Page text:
In my personal opinion, it should be ideal that before we start every chanting sessions, one should always clean ourselves first. Like a Teacher that I have much admirations to Archan PraChuop of Pattalung, he always make it a practise to bathe himself before beginning any chantings. If we are in front of our Buddha’s altar, always lit a pair of candles and incense smoke. Generally 3 sticks of incense sticks, representing the Triple Gems or if ones parent have passed away, 5 sticks, representing Triple Gems, father and mother. Do ensure that candles and incense sticks remain lit throughout the session.

One should make an effort to calm his mind and regain mindfullness. Samadhi for a short while then recall Triple Gems to mind. Follow with our parent and Teachers ( which we call Krus ). Then begin your chantings.

My Teachers

It is important that we have our Teachers at heart. In my opinion, a Teacher can help to anchor our mindfullness and establish our faith. In this world of ours…chaotic it may seems at times, no matter how strong we are or how successful we are. When we reach deep into ourselves in our solitary, we will realise how small we can be. We must realise at times there’s something bigger than ourselves.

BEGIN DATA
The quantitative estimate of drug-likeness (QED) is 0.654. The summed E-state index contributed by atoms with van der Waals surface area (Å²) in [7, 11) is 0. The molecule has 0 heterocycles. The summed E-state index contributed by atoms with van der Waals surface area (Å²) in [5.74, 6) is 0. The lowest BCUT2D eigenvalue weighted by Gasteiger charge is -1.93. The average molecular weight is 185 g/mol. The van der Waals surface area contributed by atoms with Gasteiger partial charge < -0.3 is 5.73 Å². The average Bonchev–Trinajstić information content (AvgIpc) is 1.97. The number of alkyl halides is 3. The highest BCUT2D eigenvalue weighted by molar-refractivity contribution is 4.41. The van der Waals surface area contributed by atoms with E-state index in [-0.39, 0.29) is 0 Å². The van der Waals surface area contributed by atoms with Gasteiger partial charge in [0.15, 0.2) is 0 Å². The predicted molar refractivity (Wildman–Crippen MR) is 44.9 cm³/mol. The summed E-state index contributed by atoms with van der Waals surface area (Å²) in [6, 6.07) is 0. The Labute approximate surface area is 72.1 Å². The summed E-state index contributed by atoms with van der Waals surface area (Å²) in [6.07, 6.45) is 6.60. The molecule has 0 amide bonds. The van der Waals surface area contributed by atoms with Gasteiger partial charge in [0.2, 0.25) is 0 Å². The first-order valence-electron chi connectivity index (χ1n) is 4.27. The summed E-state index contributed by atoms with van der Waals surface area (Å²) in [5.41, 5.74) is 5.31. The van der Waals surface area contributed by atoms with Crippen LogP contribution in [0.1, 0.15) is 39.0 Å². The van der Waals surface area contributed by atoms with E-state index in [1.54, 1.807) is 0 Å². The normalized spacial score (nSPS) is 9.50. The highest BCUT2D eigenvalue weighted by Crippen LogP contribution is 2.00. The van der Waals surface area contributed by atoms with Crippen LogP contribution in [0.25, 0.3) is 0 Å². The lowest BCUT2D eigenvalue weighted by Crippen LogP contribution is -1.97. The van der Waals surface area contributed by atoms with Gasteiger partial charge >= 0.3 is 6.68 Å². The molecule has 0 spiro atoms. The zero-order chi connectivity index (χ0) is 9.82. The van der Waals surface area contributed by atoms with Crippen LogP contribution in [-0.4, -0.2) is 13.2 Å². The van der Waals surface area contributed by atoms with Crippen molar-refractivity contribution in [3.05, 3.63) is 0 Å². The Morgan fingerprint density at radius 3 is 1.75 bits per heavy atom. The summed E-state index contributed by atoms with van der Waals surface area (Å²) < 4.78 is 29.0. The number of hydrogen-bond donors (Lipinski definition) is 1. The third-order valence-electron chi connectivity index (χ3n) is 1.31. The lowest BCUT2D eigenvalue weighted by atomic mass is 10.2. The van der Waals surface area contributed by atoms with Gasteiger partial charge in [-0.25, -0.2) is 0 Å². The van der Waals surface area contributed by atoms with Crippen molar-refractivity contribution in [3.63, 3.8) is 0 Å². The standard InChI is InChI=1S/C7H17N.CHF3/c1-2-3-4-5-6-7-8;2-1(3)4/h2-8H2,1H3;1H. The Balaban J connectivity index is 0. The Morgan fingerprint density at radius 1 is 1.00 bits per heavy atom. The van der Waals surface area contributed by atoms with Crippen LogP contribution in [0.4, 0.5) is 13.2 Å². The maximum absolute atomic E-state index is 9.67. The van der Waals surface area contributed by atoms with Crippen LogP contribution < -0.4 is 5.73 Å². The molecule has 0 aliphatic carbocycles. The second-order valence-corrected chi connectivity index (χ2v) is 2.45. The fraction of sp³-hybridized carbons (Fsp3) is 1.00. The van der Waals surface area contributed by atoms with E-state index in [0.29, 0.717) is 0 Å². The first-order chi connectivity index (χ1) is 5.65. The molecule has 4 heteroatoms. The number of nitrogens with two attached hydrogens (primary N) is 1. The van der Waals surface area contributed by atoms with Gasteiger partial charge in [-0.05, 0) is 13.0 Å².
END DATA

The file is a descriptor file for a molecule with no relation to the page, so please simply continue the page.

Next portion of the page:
One of my most revered Teachers are my Master Rershi(s). I was introduce to adopt Rershi as my Teacher many years ago and I have never stop since.

It can be quite a miracle for those whom revers them faithfully.

One of the great Rershi(s) I have came across is Pothan Sompann Rershi of Tham Nai Dao of Nakorn. Don’t underestimate such a plain statue! This Teacher have many a times grant my and others wishes. He reside in a cave called Tham Nai Dao in Nakorn. I have once brought a friend to this cave. He is very sensitive to unusual paranormal energies, he couldn’t even get near Pothan Sompann’s altar until I asked of his permission to bring a friend to revere him.

Master Rershi(s) are Teachers, Gautama the Buddha’s Teachers are Rershi(s) too. One of the very first amulets found, Phra Rod, was made by Rershi Narod. It may sound ridiculous but some Rershi(s) aged over a thousand years of age!